Project Canterbury

Locust Street Letters

By Frank Lawrence Vernon

Philadelphia: St. Mark's Church, Locust Street.




What made the woman of Canaan come and cry unto Our Lord? No one seemed to know. The disciples were rather annoyed. They even asked Our Lord to send her away. Yet she followed on and prayed the more insistently. Our Lord understood. He encouraged her, though at the same time He tested her faith and sincerity. The result justified the experiment. She came out of her trial with a triumphant faith. Her daughter was made whole from that very hour.

But what made her come in the first place? God only knows. After all, He is the only person who needs to know. She had heard something, she had seen something and remembered it. When the time came she acted upon her spiritual leading. She was misunderstood and frowned upon. But she was too desperately in earnest to be daunted by that. She knew that Our Lord could help her. She never faltered until she had obtained the answer to her prayer. She learned to know Him on whom she had believed. She saw a miracle. Her daughter was the living evidence. Her faith had come to rest in fact.

In one way or another we all arrive at the centre of reality. Human needs cry for Divine compassion. Deep down in the human heart lies the impulse to take refuge in the Supernatural. We are restless until we find rest in God. Simple faith and undaunted hope are our pledges for answered prayers and fulfilled desires. To every one of us, at least once in our lives, is given the opportunity for a face-to-face meeting with Our Lord. At least one event or one chain of events will lead to Him. The sense of the Presence, the attraction, the prayer, the answer and the miracle. No one of us will ask in vain. The roots of all such experiences lie deep in the human heart and they lie deep in the Sacred Heart of Jesus. The secrets of the soul's call to God is known only to the Holy Ghost. They are the most sacred possessions of sincere followers of Our Lord, whoever they are and wherever they are. And they are the foundations of a living faith and a reasonable hope.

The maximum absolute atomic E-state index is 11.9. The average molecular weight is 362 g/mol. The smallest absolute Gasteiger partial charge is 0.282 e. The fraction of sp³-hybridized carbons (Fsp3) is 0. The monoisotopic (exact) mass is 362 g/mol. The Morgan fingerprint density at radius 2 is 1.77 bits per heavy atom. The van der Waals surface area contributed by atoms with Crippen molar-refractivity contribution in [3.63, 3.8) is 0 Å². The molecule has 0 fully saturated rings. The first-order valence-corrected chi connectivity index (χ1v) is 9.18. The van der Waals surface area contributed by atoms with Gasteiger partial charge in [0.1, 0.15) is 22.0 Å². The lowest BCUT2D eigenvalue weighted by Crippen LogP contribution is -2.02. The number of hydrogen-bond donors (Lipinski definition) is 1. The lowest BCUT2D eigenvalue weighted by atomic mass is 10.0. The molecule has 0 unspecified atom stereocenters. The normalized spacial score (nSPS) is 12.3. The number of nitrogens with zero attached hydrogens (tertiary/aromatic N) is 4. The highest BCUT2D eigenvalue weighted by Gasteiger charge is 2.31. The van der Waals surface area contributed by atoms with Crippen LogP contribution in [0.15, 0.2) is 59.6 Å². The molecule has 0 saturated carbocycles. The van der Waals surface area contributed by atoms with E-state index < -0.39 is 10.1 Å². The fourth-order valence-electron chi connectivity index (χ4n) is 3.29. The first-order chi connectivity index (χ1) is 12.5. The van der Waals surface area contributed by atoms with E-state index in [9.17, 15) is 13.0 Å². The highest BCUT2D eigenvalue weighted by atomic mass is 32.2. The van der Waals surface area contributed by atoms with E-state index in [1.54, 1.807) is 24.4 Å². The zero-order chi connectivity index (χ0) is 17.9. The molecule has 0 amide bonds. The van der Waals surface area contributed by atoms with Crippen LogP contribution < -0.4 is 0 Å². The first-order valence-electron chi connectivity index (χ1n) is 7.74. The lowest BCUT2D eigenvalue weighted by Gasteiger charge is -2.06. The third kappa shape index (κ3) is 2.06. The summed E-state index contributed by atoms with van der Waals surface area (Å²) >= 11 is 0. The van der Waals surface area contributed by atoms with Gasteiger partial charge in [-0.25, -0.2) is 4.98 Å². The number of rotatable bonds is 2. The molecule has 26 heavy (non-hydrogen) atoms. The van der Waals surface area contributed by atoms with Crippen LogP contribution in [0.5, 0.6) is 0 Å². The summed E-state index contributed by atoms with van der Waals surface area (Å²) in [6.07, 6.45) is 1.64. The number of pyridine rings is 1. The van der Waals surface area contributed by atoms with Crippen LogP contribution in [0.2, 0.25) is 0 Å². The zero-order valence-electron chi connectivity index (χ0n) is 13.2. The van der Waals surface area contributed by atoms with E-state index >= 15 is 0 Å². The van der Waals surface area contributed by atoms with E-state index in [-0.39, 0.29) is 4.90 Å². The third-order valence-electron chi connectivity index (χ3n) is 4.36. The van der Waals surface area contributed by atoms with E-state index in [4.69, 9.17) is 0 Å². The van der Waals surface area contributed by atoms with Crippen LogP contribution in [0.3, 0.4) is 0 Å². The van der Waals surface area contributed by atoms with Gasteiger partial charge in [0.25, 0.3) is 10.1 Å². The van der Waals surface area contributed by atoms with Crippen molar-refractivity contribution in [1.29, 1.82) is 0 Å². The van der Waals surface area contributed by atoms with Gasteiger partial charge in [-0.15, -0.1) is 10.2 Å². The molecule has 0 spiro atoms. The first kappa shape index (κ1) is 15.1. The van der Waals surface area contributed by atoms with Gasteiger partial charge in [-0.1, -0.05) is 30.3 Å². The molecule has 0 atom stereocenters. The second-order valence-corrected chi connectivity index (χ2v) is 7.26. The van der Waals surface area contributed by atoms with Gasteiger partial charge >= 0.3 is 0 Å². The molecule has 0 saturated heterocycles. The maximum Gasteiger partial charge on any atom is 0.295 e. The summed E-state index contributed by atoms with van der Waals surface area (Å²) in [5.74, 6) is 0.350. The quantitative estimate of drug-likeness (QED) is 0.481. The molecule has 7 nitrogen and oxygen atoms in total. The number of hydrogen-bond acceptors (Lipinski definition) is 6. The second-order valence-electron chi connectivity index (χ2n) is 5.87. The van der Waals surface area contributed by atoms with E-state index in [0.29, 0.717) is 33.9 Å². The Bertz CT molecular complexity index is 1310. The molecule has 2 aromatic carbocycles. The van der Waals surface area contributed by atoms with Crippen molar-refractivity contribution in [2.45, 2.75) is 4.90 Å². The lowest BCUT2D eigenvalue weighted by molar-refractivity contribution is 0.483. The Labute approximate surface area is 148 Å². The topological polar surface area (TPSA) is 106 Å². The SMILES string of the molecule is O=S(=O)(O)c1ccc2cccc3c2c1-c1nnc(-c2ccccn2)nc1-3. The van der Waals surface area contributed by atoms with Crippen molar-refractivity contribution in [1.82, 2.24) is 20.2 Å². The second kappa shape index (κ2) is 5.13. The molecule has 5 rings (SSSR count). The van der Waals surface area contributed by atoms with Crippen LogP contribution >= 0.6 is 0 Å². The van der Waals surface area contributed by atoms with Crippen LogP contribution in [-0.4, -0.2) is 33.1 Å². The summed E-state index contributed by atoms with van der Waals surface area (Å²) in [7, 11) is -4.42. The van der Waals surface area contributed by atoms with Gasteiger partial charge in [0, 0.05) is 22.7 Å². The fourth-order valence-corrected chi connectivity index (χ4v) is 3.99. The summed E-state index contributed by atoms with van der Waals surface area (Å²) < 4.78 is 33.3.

Reverence for religious experience is a real bond of union. I think that we all need a little more than we have. I wish that the man who prays in a lonely room and the man who prays before the Tabernacle knew each other better.

I wish that the man who kneels at the penitent's bench and the man who kneels in the Confessional knew each other better.

I wish that the man who adores God in a prayer meeting and the man who adores Him at High Mass knew each other better.

I wish that the man who sees the glory of the Incarnation as he reads his Bible and the man who sees it as he recites the Angelus, knew each other better.

I suspect that they have far more in common than present-day controversies would lead one to look for. I more than suspect, I know at first hand. And I know that such people meet happily and talk freely about their life with Our Lord. I have always found such talks satisfying. One never feels the sense of constraint. One never feels that one must minimize. How can one minimize when one is relating facts?

Affectionately in Our Lord,

Project Canterbury